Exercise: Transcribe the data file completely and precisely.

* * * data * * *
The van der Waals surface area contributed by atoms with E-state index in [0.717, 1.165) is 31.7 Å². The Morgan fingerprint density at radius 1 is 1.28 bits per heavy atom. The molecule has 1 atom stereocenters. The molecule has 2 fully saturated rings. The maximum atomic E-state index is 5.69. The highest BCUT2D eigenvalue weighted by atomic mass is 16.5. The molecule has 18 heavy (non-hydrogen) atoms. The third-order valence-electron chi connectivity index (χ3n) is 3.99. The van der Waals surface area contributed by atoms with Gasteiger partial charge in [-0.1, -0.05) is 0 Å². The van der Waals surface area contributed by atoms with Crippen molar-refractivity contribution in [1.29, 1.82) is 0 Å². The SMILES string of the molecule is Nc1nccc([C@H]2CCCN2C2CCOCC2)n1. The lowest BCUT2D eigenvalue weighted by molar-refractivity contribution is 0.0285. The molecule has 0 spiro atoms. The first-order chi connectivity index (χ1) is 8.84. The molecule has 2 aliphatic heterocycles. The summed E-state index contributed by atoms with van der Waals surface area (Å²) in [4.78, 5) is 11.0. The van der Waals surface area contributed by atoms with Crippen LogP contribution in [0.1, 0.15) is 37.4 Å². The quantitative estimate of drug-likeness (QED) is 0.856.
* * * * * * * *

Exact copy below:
The van der Waals surface area contributed by atoms with E-state index in [0.717, 1.165) is 31.7 Å². The Morgan fingerprint density at radius 1 is 1.28 bits per heavy atom. The molecule has 1 atom stereocenters. The molecule has 2 fully saturated rings. The maximum atomic E-state index is 5.69. The highest BCUT2D eigenvalue weighted by atomic mass is 16.5. The molecule has 18 heavy (non-hydrogen) atoms. The third-order valence-electron chi connectivity index (χ3n) is 3.99. The van der Waals surface area contributed by atoms with Gasteiger partial charge in [-0.1, -0.05) is 0 Å². The van der Waals surface area contributed by atoms with Crippen molar-refractivity contribution in [1.29, 1.82) is 0 Å². The SMILES string of the molecule is Nc1nccc([C@H]2CCCN2C2CCOCC2)n1. The lowest BCUT2D eigenvalue weighted by molar-refractivity contribution is 0.0285. The molecule has 0 spiro atoms. The first-order chi connectivity index (χ1) is 8.84. The molecule has 2 aliphatic heterocycles. The summed E-state index contributed by atoms with van der Waals surface area (Å²) in [4.78, 5) is 11.0. The van der Waals surface area contributed by atoms with Crippen LogP contribution in [0.1, 0.15) is 37.4 Å². The quantitative estimate of drug-likeness (QED) is 0.856.